I had an awesome opportunity a few weeks ago to spend a couple hours with Rick Warren and a dozen or so other pastors. Rick was in town to speak to a conference and Ed Stetzer arranged for him to meet with us. Obviously, this man is a mega-influencer just because of the book, the publicity he has received, and the impact he has in the church world and society. He is becoming a statesman for the church around the world.

It was a humbling experience. I didn’t choose the seat of honor (I promise), but I ended up sitting next to him in the meeting. Rick talked randomly and conversationally with us and I took notes as fast as I could. There are so many principles I took from our time, but here are 12 random things I gleaned from him: (Some are quotes…I put them in quotation marks…some are random points of information I heard from Rick’s talk.)

“We need to be reproducing churches. We need to reward multiplication of churches, not size of churches.”

“The model of Saddleback is to take people from “come and see” to “come and die”…as Jesus modeled.”

“You only listen to people you like. Be likable.”

Rick has the gift of faith. He sees things God wants to do that others can’t and has faith that it can happen. (That’s what leaders do!)

Until a few years ago, Rick read a book a day. He is a consummate learner.

Rick Warren is passionate about equipping pastors and leaders for the next generation and wants to spend the rest of his life equipping pastors.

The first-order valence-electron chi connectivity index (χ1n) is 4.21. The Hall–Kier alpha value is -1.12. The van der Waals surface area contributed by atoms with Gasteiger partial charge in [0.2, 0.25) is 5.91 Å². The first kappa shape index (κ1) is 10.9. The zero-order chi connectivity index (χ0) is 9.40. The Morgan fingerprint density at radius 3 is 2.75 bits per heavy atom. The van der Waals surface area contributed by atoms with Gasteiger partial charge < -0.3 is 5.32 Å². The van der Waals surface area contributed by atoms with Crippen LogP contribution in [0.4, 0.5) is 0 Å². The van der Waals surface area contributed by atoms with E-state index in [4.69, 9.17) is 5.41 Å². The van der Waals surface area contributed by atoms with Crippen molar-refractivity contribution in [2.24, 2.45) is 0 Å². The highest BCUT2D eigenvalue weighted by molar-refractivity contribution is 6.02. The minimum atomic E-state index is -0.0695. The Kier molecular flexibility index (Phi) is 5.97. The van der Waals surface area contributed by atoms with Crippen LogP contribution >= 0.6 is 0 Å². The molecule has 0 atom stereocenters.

“The ministry is not hills and valleys, but like a railroad passing through two extremes all the time.”

When he wrote “Purpose Driven Life” God told him “It’s not about you”. He never knew how many times he would be tested by that word from God.

Rick’s prayer every Saturday and Sunday before he preaches is, “Remind me that I belong to you…not this church…and this church does not belong to me”

“Jesus hung out with lepers…today that would be people with full blown AIDS”

“If you want your ministry to last, pastors need integrity, humility, and generosity.”

“Satan tempts us to use the strengths and gifts we have in a way that gives us glory instead of God.”

I realize Rick has his critics. Honestly, until you’ve sat where I sit and had a chance to hear his heart, I wouldn’t judge his ministry. He has some incredible plans for the next phase of his ministry and the influence of Saddleback Church in the years to come. I left more impressed than before I arrived. He’s the real deal.

Has the ministry of Rick Warren had an impact on you, your ministry or church?

Knowing Your Identity Helps Establish Your Influence

I once wanted to be known as the life of the party. I’m funny, quick-witted and actually kind of silly at times, but these days people seldom see the real me. My family does, and often the people I work with gets to see who I really am, but except for occasional bursts of randomness the rest of the world thinks I’m always serious, always thinking about something purposeful or profound. (Social media has helped with that some.) I had to come to the realization that I’m an introvert and, in crowded settings, I most often shut down the wild side.

Knowing who you are is the first step to becoming a person of influence. Knowing yourself, strengths and weaknesses, passions and goals, helps form your life direction. People that try too hard to be someone they are not end up living with disappointment.

I know now that, unless I am on stage or in a controlled setting, where I have time to prepare, I cannot wow a room. My influence will be used in other ways. That’s one reason blogging works for me.

The key for you to establish influence may be for you to stop trying to be everyone else and be who God created you to be.

Who are you? Have you become comfortable with how God has wired you?

How do you see your identity being used for influence…for a greater good?